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Sam's Racehorse

by Marriott Edgar
Illustrations by John Hassall

Sam meets his old Sergeant
Sam meets his old Sergeant

Sam's Racehorse is a nice little arithmetical puzzle.

Read the poem and then answer the question at the bottom of the page.

When Sam Small retired from the Army
He'd a pension of ninepence a day,
And seven pounds fourteen and twopence
He'd saved from his rations and pay.

He knew this 'ere wasn't a fortune,
But reckoned with prudence and care
He'd find some investment to save him
From hard work and things like that there.

He thought he'd invest in a race orse,
As apart from excitement and fun
He'd be able to sit down in comfort
And live on the money he won.

He knew buying 'orses was tricky,
But that didn't daunt him at all;
He said "They must rise early 't mornin
As wants to play tricks on Sam Small!"

When he called on the local 'Orse-dealer
Surprise rooted him to the spot,
For he found 'twere his old Comp'ny Sergeant,
Whose kindness he'd never forgot.

'Twere a happy reunion on both sides,
Their pleasure at meeting was great,
For each hoped to diddle the other
And wipe a few grudges off slate.

The Sergeant brought out his race 'orses,
For which he asked various sums;
They hadn't a tooth left between them,
But Sam knew their age by their gums.

Sam studied their lines and deportment
As Sergeant were trotting them round,
And told him he reckoned their value
Were fourpence, per race 'orse, per pound.

Now the Sarg. had a filly called Buster
As he hadn't said nothing about,
But when Sam turned his nose up at t'others
He thought as he'd best trot her out.

Sam studies their lines
Sam studies their lines

Sam were struck with her youthful appearance,
Though there wasn't much light in the place,
For her teeth were all pearly and even
And there wasn't a line on her face.

The Sergeant asked Sam twenty guineas,
But Sam, who were up to his tricks,
Pretended he thought he'd said shillings
And offered him eighteen and six.

In the end he paid eight guineas for her,
And when he'd got home with the goods
He reckoned he'd not done so badly,
For three of the guineas was duds.

Sam in doubt
Sam in doubt

But later, when he thought it over,
A doubt through his mind seemed to creep,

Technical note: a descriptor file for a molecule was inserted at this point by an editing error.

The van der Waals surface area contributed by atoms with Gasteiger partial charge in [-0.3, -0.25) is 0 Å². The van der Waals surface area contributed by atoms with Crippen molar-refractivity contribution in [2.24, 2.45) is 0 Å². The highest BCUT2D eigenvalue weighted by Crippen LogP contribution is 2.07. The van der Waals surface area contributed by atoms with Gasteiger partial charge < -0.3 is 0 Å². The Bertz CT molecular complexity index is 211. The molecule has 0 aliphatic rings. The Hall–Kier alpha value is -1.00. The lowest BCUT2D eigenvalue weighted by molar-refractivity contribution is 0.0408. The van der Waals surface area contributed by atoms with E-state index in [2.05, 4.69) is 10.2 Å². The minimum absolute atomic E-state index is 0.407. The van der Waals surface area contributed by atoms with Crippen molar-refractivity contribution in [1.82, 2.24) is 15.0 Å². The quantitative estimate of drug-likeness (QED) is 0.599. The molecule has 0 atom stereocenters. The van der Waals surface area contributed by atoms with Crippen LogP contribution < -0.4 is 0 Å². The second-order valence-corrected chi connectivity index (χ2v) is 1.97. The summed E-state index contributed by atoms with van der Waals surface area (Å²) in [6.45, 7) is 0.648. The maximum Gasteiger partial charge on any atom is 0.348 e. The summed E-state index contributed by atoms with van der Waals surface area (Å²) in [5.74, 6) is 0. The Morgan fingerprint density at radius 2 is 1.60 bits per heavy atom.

If Buster were all she were painted,
Why the Sergeant had sold her so cheap.

He very soon found out the answer
When he looked at her close in her stall,
She'd the marks where her face had been lifted
And a mouth full of false teeth an' all.

The little walk home had fatigued her
And the cold air had started her cough;
Sam reckoned he'd best see the Sergeant
And tell him the bargain was off.

Buster shows false teeth
Buster shows false teeth
Sam finds Buster defunct
Sam finds Buster defunct

The place were locked up when he got there,
And he realized Sergeant had bunked,
So back he went home in a dudgeon
And found Buster lying; defunct.

Sam knew if he wanted to sell her
He mustn't let on she were dead,
So he raffled her down at the Darts Club;
Forty members at five bob a head.

The raffle were highly successful,
They all came in every man jack
And so's winner'd have no cause to grumble
Sam gave him his five shillings back.

So here's the question: After buying and selling the horse, how much did Sam gain (or lose)?

For those unfamiliar with Britain's pre-decimal currency (pre-1971):

ValueCoin's colloquial
name
Written as£p equivalent
HalfpennyHa'penny1⁄2d.0.21p
PennyCopper1d.0.42p
ThreepenceThruppenny Bit3d.1.25p
SixpenceTanner6d.2.5p
ShillingBob1/-5p
FlorinTwo bob bit2/-10p
Half crownHalf a dollar2/612.5p
CrownDollar5/-25p
Ten shillings or Half sovereignTen bob10/-50p
Pound or SovereignQuid or Nicker£1£1
GuineaGuinea£1/1/-£1.05p

...and picking some of the amounts mentioned in the poem:
Ninepence9d.
Eighteen and six18/6
Seven pounds fourteen and twopence£7/14/2

So how much did Sam gain / lose? (Answer)

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